PUBLIC LECTURE: Behavioural Economics: How does COVID-19 Phobia affect organisational performance? Lessons for all stakeholders
By Puleng Maphisa 01 December 2021
Professor Hod Anyigba: Assistant Professor of Economics and Entrepreneurship at SBS Swiss Business School
Many scholarly articles define the Coronavirus (COVID-19) differently but the Medscape defines it as “an illness caused by a novel coronavirus now called severe acute respiratory syndrome coronavirus 2 (SARS-CoV-2; formerly called 2019-nCoV), which was first identified amid an outbreak of respiratory illness cases in Wuhan City, Hubei Province, China”.
Professor Hod Anyigba defines coronavirus phobia as an excessive triggered response of fear of contracting the virus causing COVID-19, leading to accompanied excessive concern over physiological symptoms, significant stress about personal and occupational loss, increased reassurance and safety-seeking behaviours, and avoidance of public places and situations causing market impairment in daily life function.
This definition was handed out during the online public lecture that was hosted by the Department of Logistics and Supply Chain Management for staff and students, on the following topic: Behavioural Economics: How does COVID-19 Phobia affect organisational performance? Lessons for all stakeholders, presented by Prof Anyigba.
Dr Hod Anyigba is an Assistant Professor of Economics and Entrepreneurship at SBS Swiss Business School and Nobel International Business School (NiBS) in Ghana. He is an established academic who has numerous notable achievements. During the Vaal University of Technology public lecture that took place in November, he served as the guest speaker who shared his knowledge regarding his research on COVID-19 phobia.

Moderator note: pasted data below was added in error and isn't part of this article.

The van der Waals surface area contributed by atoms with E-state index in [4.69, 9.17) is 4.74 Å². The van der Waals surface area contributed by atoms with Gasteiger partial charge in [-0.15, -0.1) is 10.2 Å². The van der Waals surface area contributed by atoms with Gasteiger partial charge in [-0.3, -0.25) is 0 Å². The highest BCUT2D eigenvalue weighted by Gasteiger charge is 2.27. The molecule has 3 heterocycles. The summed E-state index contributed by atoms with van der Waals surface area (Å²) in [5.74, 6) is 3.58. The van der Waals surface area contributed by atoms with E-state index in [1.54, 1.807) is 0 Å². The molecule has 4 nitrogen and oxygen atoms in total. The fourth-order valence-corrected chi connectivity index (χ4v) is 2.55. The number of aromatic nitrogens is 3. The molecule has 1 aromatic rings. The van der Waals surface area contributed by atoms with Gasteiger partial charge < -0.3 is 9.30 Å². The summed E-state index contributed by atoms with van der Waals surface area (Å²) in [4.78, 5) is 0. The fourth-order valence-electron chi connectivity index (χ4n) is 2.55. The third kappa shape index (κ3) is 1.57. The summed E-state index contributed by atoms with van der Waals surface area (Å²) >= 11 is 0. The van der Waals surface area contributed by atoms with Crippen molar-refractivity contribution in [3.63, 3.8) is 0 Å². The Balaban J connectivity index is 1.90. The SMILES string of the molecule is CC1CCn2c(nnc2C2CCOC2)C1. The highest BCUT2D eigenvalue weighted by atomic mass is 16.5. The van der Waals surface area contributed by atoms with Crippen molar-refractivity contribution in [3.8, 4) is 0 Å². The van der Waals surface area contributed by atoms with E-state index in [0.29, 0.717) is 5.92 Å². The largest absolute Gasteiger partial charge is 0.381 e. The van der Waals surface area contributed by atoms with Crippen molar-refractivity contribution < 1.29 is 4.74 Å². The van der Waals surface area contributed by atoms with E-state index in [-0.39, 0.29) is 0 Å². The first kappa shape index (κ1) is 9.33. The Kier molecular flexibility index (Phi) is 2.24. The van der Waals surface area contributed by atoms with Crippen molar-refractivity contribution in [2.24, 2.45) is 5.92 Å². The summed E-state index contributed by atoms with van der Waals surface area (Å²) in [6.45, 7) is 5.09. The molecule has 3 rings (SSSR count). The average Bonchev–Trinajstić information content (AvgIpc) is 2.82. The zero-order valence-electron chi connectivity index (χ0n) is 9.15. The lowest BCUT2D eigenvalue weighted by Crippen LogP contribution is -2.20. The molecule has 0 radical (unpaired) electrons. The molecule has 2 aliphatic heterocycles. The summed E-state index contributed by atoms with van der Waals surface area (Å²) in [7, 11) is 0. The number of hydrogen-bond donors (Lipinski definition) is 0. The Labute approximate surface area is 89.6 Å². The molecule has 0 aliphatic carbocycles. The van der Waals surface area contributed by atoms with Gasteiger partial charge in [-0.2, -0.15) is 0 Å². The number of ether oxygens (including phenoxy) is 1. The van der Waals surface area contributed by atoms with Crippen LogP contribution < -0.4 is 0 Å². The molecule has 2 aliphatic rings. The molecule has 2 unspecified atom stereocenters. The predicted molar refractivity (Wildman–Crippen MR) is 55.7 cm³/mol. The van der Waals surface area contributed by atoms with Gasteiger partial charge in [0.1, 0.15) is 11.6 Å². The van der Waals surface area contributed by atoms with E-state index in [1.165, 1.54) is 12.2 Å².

During his presentation he outlined the 4 dimensions of corona phobia which he describes as symptomatic phobia, experiencing chest pains or stomach aches out of fear of corona; psychological phobia, fear of coming down with corona which makes people very anxious; economic phobia, possibility of food shortage and social phobia, whereby people feel extremely anxious when they see one cough / sneeze.
The COVID-19 virus has instilled fear in many of our lives; social media and medial have also played a part by instilling more fear which leads to people not to disclose when they have contracted the virus. Prof Anyibga’s research reveals that the coronavirus cases in Africa compared to the world, are quite high and have affected the economic sector.
“When comparing other countries with Africa, the statistics reveal that Africa has a high number of 213 and recovery to 7 959 550. Amongst African country South Africa is leading, with 2 924 072 Cases, 89 352 deaths, and 2 818 236 recoveries”, said Prof Anyigba.
Prof Anyigba highlighted that coronavirus is destructive to the economy as it triggers lockdowns that affect businesses. He said that among the most affected businesses are tourism and remittances as it has become challenging to travel outside the country for leisure, or to visit family and friends. The COVID-19 pandemic has also affected the imported pharmaceutical products, leading to price increases.
Prof Anyigba cited Hafez Ghanem, World Bank Vice President for Africa who said “The Covid-19 pandemic is testing the limits of societies and economics across the world, and African countries are likely to be hit particularly hard”.
Prof Anyigba suggested some strategies necessary to address the challenges stemming from the COVID-19 pandemic. Organisations should follow turnaround strategies that emphasise conventional management functions such as effective planning, budgeting, organising, staffing, controlling, and problem-solving. Such an approach could assist organisations to prepare well for crises situations such as the coronavirus pandemic and to develop plans customised to their specific organisations.
In closing Dr Hannah Dunga, a lecturer in the Department of Logistics and Supply Chain Management thanked Prof Anyigba for the insightful information he had shared. She said that she wishes to invite the professor for another live public lecture where he could interact with the audience in person rather than virtually.